The Iliamna Lake Monster: A Beast in Alaska’s Largest Lake

The Iliamna Lake Monster, also known as Illie, Gonakadet or Jig-ik-nak, is an aquatic cryptid that is reported to dwell in Iliamna Lake, a large natural lake located in the southwestern portion of Alaska. The lake is about 77 miles long, 22 miles wide and 988 feet deep at its deepest point. It is also very remote and hard to access, making it an ideal place for a monster legend.

The monster is described as a large fish-like creature, ranging from 10 to 30 feet in length, with a square-like head and distinct fins. Some witnesses have compared it to a shark, a whale, an orca or a sturgeon. It is said to be dark in color and sometimes travels in groups. It is also said to be aggressive and capable of attacking boats and people.

What is the history of the Iliamna Lake Monster?

The legend of the Iliamna Lake Monster goes back centuries, as it is rooted in the native folklore of the Tlingit and Aleut people who inhabited the region. The Tlingit called it Gonakadet, which means “fish god”, and depicted it as a whale-like creature with a wolf-like head and tail. The Aleut called it Jig-ik-nak, which means “big fish”, and described it as a fish-like monster that killed and ate people traveling by water.

The first modern reports of the monster date back to the 1940s, when bush pilots claimed to see giant fish swimming in the lake while flying over it. Since then, many other sightings have been reported by locals, fishermen, tourists and researchers. Some of the most notable sightings include:

  • In 1959, a group of fishermen claimed to see a large black fish with white spots that was longer than their 35-foot boat.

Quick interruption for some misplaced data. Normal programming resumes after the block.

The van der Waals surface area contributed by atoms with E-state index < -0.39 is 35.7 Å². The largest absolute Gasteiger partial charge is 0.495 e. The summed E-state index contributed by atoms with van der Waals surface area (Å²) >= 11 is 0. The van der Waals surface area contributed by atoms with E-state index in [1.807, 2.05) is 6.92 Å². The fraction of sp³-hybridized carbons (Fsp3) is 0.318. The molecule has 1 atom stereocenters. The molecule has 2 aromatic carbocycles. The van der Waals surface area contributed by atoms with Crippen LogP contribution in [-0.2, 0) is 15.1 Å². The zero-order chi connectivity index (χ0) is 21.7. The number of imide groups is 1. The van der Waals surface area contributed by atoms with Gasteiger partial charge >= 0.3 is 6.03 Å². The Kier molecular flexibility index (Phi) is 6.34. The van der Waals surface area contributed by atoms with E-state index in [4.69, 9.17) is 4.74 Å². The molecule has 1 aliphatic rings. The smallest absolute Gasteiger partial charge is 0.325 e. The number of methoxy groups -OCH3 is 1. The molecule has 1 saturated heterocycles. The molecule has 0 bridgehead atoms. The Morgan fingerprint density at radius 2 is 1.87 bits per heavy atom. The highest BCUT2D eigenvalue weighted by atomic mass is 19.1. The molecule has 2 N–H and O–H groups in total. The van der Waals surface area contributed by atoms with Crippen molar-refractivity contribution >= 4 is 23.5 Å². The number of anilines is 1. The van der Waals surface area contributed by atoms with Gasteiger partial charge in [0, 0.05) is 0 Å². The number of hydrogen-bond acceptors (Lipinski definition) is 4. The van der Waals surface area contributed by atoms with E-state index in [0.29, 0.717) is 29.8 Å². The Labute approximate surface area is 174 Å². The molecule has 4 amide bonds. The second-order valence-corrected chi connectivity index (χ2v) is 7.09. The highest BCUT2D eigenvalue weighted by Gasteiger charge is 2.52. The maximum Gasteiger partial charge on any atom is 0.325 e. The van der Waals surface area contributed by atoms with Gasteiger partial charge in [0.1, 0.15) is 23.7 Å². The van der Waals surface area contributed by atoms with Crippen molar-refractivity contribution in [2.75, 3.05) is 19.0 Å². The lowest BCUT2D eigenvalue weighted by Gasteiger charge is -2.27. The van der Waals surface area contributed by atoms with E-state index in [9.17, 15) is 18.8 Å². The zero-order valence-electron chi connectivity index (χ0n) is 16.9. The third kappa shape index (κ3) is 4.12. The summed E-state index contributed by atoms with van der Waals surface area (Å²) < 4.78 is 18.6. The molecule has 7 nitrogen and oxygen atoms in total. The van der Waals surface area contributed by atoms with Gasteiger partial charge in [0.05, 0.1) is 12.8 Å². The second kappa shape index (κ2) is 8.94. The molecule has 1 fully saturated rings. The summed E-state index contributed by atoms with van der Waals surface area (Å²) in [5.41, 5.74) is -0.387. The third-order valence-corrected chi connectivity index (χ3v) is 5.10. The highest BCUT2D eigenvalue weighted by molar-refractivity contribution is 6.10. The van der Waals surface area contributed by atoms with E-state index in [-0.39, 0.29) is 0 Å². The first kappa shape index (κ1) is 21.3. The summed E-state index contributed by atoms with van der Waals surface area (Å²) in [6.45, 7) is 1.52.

• In 1963, a schoolteacher named Babe Alsworth claimed to see a 20-foot fish with shiny skin and large eyes while flying over the lake.
  • In 1977, a biologist named Bruce Wright claimed to see several large fish that looked like sharks while conducting a survey on the lake.
  • In 1979, a fisherman named Gary Nielsen claimed to see a 12-foot fish with a square head and a dorsal fin while fishing on the lake.
  • In 1988, a pilot named Tim LaPorte claimed to see a 30-foot fish with a whale-like tail while flying over the lake.
  • In 1998, a fisherman named Kelly Nash claimed to see a 10-foot fish with a blunt nose and whiskers while fishing on the lake.
  • In 2011, an adventurer named Jeremy Wade investigated the legend for his TV show “River Monsters” and concluded that the monster could be a giant white sturgeon.

What are the theories about the Iliamna Lake Monster?

There are many theories about what the Iliamna Lake Monster could be, ranging from scientific to supernatural. Some of the most common theories are:

  • A giant white sturgeon: This is the most plausible theory, as white sturgeon are known to grow up to 20 feet long and weigh up to 1,800 pounds. They also have square heads, whiskers and bony plates that could resemble shark fins. White sturgeon are native to North America and can live in both fresh and salt water. However, there is no evidence that they exist in Iliamna Lake or that they can reach such enormous sizes.
  • A prehistoric survivor: This is a more speculative theory, as it suggests that the monster could be a relic of an ancient species that survived extinction. Some candidates include plesiosaurs, mosasaurs or megalodons, which were marine reptiles or sharks that lived millions of years ago. However, there is no fossil evidence that these creatures ever inhabited Alaska or that they could adapt to freshwater environments.
  • A supernatural entity: This is a more mystical theory, as it suggests that the monster could be a spirit or a god that protects or haunts the lake. This theory is based on the native legends and beliefs that associate the monster with supernatural powers. However, there is no scientific way to prove or disprove this theory.

What are the references for the facts described?

If you want to learn more about the Iliamna Lake Monster, you can check out these sources:

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